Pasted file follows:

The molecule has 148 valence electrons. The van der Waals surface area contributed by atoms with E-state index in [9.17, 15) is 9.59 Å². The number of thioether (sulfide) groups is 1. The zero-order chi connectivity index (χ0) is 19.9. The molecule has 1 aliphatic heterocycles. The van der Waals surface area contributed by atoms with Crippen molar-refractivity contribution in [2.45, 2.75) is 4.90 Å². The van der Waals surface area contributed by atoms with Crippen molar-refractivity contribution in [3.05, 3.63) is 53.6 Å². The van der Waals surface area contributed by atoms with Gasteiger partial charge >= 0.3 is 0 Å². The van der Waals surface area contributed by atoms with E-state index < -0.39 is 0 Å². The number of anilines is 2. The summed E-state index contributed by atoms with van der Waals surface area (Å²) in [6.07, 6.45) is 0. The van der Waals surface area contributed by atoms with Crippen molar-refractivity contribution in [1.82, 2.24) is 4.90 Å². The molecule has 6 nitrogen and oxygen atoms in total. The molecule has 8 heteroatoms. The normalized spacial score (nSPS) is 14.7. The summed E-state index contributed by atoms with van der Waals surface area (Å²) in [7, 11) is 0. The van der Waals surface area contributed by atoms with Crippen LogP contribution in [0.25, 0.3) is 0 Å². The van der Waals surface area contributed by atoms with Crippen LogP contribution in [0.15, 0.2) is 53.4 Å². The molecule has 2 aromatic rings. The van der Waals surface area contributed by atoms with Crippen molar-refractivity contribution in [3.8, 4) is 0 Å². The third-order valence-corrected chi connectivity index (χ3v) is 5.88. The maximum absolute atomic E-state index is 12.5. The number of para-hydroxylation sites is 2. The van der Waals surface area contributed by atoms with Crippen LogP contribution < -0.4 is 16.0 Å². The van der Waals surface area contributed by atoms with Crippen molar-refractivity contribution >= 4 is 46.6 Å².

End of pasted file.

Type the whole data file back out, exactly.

The molecule has 148 valence electrons. The van der Waals surface area contributed by atoms with E-state index in [9.17, 15) is 9.59 Å². The number of thioether (sulfide) groups is 1. The zero-order chi connectivity index (χ0) is 19.9. The molecule has 1 aliphatic heterocycles. The van der Waals surface area contributed by atoms with Crippen molar-refractivity contribution in [2.45, 2.75) is 4.90 Å². The van der Waals surface area contributed by atoms with Crippen molar-refractivity contribution in [3.05, 3.63) is 53.6 Å². The van der Waals surface area contributed by atoms with Gasteiger partial charge >= 0.3 is 0 Å². The van der Waals surface area contributed by atoms with E-state index < -0.39 is 0 Å². The number of anilines is 2. The summed E-state index contributed by atoms with van der Waals surface area (Å²) in [6.07, 6.45) is 0. The van der Waals surface area contributed by atoms with Crippen molar-refractivity contribution in [1.82, 2.24) is 4.90 Å². The molecule has 6 nitrogen and oxygen atoms in total. The molecule has 8 heteroatoms. The normalized spacial score (nSPS) is 14.7. The summed E-state index contributed by atoms with van der Waals surface area (Å²) in [7, 11) is 0. The van der Waals surface area contributed by atoms with Crippen LogP contribution in [0.25, 0.3) is 0 Å². The van der Waals surface area contributed by atoms with Crippen LogP contribution in [0.15, 0.2) is 53.4 Å². The molecule has 2 aromatic rings. The van der Waals surface area contributed by atoms with Crippen molar-refractivity contribution in [3.8, 4) is 0 Å². The third-order valence-corrected chi connectivity index (χ3v) is 5.88. The maximum absolute atomic E-state index is 12.5. The number of para-hydroxylation sites is 2. The van der Waals surface area contributed by atoms with Crippen LogP contribution < -0.4 is 16.0 Å². The van der Waals surface area contributed by atoms with Crippen molar-refractivity contribution >= 4 is 46.6 Å².